I am eternally a researcher at heart. Somehow, I was born with a natural sense of curiosity that leads me to question the things around me in an attempt to understand. One of the things I have been “researching” for most of my life is religion. And while I have yet to find one that I can truly identify with, I’m still on the continual path in search of a potential higher power1.
Tonight at sundown, marks the commencement of Ramadan – a month-long fast that is part of the Muslim religion. I have talked about this in a prior post, while living in Manchester, and the struggle I faced having to go half a day without food. But given that many of the people I’m surrounded by here in Jinja (and numerous other friends around the world) are Muslim – from the family I stay with, to the people who supply me with my weekly groceries, to those who get me safely from place to place – I thought it might be a good time to exercise my inner-researcher and go through the fast alongside them. After all, I’m not sure how appreciative my neighbours, in particular, would be if they had to put up with me cooking and snacking all day long, whilst they go without!
If I’m being honest, I am a bit nervous about it all. I know I can get through the daytime hours without eating, even though it will be a challenge. For me, it’s more that I’m not an early morning eater, or that I just genuinely like to eat2. But that’s not really the point of Ramadan, is it?
Ramadan, in fact, is about reflection. It’s about enacting charitable behaviours onto those less fortunate. And, it’s about prayer. In other words, the purpose of Ramadan is to honour the first revelation of the Quran to Muhammed, but it’s through these three observances (fasting, prayer and charity) that this takes place.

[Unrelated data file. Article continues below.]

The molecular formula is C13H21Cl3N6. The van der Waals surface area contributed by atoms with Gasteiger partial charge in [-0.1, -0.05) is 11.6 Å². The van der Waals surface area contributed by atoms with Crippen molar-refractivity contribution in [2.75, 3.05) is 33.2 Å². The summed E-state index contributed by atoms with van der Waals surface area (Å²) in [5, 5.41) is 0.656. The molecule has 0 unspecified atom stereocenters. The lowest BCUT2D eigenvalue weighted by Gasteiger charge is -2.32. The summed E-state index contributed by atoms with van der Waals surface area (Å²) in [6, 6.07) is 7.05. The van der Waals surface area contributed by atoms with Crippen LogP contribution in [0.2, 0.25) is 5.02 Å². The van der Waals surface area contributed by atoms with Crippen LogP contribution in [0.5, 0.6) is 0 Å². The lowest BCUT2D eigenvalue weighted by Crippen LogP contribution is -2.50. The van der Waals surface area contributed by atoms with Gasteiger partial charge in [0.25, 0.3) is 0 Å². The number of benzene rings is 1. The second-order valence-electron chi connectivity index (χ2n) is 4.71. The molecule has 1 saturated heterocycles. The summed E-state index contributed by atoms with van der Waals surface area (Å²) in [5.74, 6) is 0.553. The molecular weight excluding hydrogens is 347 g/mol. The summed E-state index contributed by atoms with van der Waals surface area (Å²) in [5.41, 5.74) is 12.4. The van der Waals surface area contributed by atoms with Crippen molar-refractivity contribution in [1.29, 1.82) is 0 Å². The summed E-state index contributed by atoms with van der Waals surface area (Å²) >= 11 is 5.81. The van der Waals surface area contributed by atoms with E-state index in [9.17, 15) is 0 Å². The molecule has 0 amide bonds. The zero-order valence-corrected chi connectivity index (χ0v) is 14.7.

So how will this work for a non-Muslim, non-praying, pig-loving Orange Canadian? It’s simple:
- Fasting is standard, based on the area of the world you find yourself in. As I’ll be in Jinja, I will have to finish eating around 6:15AM, and will be allowed to take my next meal beginning at 7:10PM. During this time, I cannot eat or drink – not even water – so it means I will have to learn to consume enough water to keep me hydrated and enough food to get me through the daytime hours before the break of dawn. This will be a challenge, but not one that I’m unable to complete.
- For the charitable component, I will aim to do one good deed each day and to be mindful of others. This part will be a bit more open, or flexible, shall we say.
- And finally, the prayer aspect. As part of Ramadan, Muslims pray 5 times a day3, and as I’ve already stated, prayer isn’t something I do. So, I will alter this ever-so-slightly. Instead of praying, I will spend that time meditating and making a conscious effort to record something I am thankful for4.
This is what the month ahead looks like for me. Today, I had my last normal time breakfast, where I (probably blasphemously) had my last taste of bacon for a while. I’m looking forward to this solidarity I will share with those around me. I’m looking forward to the potential for spiritual enlightenment. And, I’m looking forward to achieving a better understanding of a religion for which I have come to admire over the last few years.
So, with that, I wish all my friends beginning their fast this evening Ramadan Mubarak. See you on the other side!
-the Orange Canadian
1As of now I consider myself as Agnostic. My quest for a religion has been strengthened partly following my Mother’s passing, and seeing how so many around me have been comforted by their faith. I’ve also pretty much riled out Christianity for many reasons. But to be fair, I can’t see myself converting to Islam, not because it isn’t a beautiful faith, but because I love to consume piggly-wigglies far too much!
2I currently take breakfast at around 11AM, and tend to eat out of boredom – how privileged is that?! Yuck!
3For me this will take place at approximately 5:30AM, 12:50PM, 4:14PM, 6:55PM, and finally at 8:00PM.
4That will be approximately 150 things at the end of the fast, by the way!